Phuket Sports: F1 – change, crowds and customs
PHUKET: Sebastian Vettel’s victory in the Korean Grand Prix allowed him to take the Drivers’ Championship lead from Fernando Alonso. Vettel now has a six-point lead and is on track for his third consecutive title.
Korea was Vettel’s third successive victory and he is the first driver to win four races this season. His teammate Mark Webber was second in Korea, so Red Bull now has a 77-point lead in the Constructor’s Championship.
Ferrari has overtaken McLaren in the Constructor’s Championship, which they did not expect. McLaren lost Jenson Button when he was hit by Kamui Kobayashi on the first lap, and Lewis Hamilton had an awful race.
Alonso passed him on the main straight of the first lap, and he was the only driver to take a third pit stop – tyre-wear from a broken anti-roll bar. Then he collected some green carpet from the outfield, which he trailed for the last three laps, badly affecting his rear downforce, and he dropped back.
Unless something extraordinary happens, Hamilton’s title hopes are over; he is 62 points behind Vettel with only 100 points still available in the remaining four races.
Lotus’ Kimi Räikkönen was fifth in Korea, stretching his lead over Lewis Hamilton, but he is still 48 points behind Vettel.
So what will India hold this weekend? It seems that Delhiites are underwhelmed. Observers are expecting a 50 per cent capacity crowd, despite discounted tickets.
Indians like Indian wins, and they are not going to get one. The only promised public excitement is a demonstration by employees of the troubled Kingfisher Airline against their flamboyant Chairman Vijay Mallya, also promoter of the Sahara Force India F1 Team.
According to McLaren, the Indian GP is the most awkward race of the year in terms of customs. Ferrari tries not to go to India with additional equipment because of the risk of not getting it on track, or not getting it back for the next race. The Sports Ministry can issue a certificate for customs to exempt import duties. It has not done so because F1 is “of no national importance”. Unlike many F1 events, the Indian GP is a wholly private event. Visas also proved to be an issue last year.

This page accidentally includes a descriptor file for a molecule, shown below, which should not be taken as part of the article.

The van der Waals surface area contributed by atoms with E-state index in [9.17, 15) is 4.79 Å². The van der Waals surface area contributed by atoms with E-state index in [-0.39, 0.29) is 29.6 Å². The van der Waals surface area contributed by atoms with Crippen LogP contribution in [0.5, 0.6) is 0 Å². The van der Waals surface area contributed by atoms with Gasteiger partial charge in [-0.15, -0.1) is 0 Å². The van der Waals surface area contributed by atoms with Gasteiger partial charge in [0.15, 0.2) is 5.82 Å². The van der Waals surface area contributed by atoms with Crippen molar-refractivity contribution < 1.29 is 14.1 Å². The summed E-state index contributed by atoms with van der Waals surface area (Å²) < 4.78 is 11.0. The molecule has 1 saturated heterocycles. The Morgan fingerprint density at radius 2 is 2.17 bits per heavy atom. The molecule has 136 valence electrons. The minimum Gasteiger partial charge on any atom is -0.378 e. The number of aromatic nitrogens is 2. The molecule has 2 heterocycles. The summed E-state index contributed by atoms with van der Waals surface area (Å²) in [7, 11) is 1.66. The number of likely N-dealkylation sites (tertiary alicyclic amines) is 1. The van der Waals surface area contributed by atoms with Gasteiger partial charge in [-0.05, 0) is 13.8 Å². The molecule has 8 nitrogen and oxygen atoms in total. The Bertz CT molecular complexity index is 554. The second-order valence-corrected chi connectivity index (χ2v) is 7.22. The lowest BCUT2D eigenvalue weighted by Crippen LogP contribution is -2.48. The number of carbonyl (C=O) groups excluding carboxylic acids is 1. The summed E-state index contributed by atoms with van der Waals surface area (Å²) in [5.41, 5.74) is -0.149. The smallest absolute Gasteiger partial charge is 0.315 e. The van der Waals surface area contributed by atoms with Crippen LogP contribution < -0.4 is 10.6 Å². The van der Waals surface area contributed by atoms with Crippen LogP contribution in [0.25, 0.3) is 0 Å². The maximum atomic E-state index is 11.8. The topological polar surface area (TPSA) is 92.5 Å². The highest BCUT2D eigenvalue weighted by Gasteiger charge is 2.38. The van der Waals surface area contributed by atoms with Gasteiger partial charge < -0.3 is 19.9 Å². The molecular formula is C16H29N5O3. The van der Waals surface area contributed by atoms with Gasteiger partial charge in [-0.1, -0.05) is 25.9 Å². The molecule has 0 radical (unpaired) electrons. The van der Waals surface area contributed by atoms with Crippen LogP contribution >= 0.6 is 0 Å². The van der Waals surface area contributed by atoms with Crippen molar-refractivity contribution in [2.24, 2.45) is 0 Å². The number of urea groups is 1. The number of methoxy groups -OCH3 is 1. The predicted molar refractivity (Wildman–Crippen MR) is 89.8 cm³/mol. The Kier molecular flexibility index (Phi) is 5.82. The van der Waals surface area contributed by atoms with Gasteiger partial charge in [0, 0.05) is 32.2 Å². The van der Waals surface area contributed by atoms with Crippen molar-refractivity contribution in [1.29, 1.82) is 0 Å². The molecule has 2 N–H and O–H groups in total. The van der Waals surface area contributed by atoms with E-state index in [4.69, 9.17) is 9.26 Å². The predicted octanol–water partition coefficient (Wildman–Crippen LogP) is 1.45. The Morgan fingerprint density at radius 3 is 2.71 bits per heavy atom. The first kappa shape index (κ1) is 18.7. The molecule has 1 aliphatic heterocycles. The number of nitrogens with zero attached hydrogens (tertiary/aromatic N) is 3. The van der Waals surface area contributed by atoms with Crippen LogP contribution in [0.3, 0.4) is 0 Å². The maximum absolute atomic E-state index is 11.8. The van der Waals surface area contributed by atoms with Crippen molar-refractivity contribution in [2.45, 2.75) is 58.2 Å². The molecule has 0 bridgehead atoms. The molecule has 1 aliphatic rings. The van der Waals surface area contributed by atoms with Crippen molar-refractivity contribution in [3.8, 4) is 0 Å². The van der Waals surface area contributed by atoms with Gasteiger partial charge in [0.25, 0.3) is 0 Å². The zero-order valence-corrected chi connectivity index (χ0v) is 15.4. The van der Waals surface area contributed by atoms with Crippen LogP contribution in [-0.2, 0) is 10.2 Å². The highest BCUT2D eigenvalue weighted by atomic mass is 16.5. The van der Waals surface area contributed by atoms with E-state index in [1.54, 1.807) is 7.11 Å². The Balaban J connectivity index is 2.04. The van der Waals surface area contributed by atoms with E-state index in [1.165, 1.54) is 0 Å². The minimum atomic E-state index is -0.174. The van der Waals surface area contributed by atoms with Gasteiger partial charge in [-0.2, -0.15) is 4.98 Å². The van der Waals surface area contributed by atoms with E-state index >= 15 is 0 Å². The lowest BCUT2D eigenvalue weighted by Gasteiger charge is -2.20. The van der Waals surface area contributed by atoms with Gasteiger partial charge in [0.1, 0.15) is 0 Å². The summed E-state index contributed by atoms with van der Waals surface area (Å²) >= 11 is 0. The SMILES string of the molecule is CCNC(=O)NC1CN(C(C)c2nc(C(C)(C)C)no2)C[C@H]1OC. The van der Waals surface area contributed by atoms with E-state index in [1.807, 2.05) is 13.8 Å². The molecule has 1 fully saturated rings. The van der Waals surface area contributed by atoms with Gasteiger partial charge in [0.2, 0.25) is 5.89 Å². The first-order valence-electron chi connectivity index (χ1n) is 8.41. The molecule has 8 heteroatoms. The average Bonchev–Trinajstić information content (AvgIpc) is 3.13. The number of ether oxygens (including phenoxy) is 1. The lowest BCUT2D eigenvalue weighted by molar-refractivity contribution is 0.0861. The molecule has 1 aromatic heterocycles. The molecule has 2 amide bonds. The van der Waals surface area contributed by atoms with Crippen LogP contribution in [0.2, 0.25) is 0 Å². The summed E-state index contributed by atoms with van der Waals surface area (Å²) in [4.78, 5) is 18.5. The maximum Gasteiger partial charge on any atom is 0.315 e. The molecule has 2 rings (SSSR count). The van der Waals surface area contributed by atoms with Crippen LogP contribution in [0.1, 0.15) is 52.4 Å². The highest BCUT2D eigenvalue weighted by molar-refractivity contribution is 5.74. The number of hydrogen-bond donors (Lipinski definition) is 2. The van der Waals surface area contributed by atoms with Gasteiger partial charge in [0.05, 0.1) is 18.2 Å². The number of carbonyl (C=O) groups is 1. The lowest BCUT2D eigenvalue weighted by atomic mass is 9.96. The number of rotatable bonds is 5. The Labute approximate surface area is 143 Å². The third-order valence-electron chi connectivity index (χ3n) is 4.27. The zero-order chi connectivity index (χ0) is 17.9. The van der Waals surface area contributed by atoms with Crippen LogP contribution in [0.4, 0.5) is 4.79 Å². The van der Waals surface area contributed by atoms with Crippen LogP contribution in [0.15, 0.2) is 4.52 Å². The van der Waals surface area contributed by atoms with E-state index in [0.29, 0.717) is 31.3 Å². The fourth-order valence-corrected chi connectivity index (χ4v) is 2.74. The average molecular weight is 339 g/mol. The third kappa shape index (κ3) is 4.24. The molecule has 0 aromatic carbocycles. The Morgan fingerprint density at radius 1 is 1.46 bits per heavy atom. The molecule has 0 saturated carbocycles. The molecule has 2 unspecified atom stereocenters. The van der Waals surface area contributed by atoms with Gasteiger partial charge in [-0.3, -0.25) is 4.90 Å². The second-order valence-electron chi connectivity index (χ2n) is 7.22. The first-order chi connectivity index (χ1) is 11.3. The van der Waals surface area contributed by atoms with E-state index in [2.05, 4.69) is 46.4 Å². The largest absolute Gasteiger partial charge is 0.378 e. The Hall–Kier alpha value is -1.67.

But what of the track? It is similar to Korea; a first sector with long straights and slow-speed corners, a high-speed second sector, and a short third sector with low-speed corners. But India has hills where Korea is flat. There are two DRS sections with two detection zones.
The approaches to turns three and four are exceedingly wide to stimulate overtaking. There is a challenging flow of corners from turns five to 15, especially the long right-hander at turns 10 and 11. This puts high loads through the front-left tyre. Pirelli is providing harder tyres and the hard one could be a challenge. The circuit is likely to be dusty and hot, which will spice things up, but the surface isn’t abrasive, so tyre wear should not be a big problem.
Expect two stop strategies.
Vettel won last year, followed by Button. Then it was Alonso and Webber. The result could be similar again, but Kimi Räikkönen has not driven the circuit before, and could be a dark horse, while Hamilton will be keen to win.
The race will be shown live at the Green Man on Sunday at 4:30 pm. Qualifying is Saturday at 3:30 pm. Click here for more information.
— The Digby
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